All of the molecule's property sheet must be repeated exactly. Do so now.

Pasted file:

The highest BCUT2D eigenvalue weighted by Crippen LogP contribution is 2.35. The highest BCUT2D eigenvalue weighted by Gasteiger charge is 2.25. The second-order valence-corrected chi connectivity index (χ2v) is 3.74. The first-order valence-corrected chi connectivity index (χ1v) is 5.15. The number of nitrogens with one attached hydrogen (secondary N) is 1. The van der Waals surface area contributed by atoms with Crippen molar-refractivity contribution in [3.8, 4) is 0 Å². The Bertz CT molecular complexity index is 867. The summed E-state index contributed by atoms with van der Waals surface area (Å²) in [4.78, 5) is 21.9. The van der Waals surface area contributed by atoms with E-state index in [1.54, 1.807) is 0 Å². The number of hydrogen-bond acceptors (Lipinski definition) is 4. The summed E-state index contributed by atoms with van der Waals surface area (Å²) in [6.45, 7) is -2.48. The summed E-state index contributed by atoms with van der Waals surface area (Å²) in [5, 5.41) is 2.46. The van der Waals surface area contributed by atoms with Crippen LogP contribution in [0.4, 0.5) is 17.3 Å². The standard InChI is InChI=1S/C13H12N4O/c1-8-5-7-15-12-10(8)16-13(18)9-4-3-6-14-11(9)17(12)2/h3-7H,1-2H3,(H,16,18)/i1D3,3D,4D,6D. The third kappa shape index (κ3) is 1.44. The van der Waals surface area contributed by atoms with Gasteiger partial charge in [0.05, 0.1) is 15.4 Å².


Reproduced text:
The highest BCUT2D eigenvalue weighted by Crippen LogP contribution is 2.35. The highest BCUT2D eigenvalue weighted by Gasteiger charge is 2.25. The second-order valence-corrected chi connectivity index (χ2v) is 3.74. The first-order valence-corrected chi connectivity index (χ1v) is 5.15. The number of nitrogens with one attached hydrogen (secondary N) is 1. The van der Waals surface area contributed by atoms with Crippen molar-refractivity contribution in [3.8, 4) is 0 Å². The Bertz CT molecular complexity index is 867. The summed E-state index contributed by atoms with van der Waals surface area (Å²) in [4.78, 5) is 21.9. The van der Waals surface area contributed by atoms with E-state index in [1.54, 1.807) is 0 Å². The number of hydrogen-bond acceptors (Lipinski definition) is 4. The summed E-state index contributed by atoms with van der Waals surface area (Å²) in [6.45, 7) is -2.48. The summed E-state index contributed by atoms with van der Waals surface area (Å²) in [5, 5.41) is 2.46. The van der Waals surface area contributed by atoms with Crippen LogP contribution in [0.4, 0.5) is 17.3 Å². The standard InChI is InChI=1S/C13H12N4O/c1-8-5-7-15-12-10(8)16-13(18)9-4-3-6-14-11(9)17(12)2/h3-7H,1-2H3,(H,16,18)/i1D3,3D,4D,6D. The third kappa shape index (κ3) is 1.44. The van der Waals surface area contributed by atoms with Gasteiger partial charge in [0.05, 0.1) is 15.4 Å².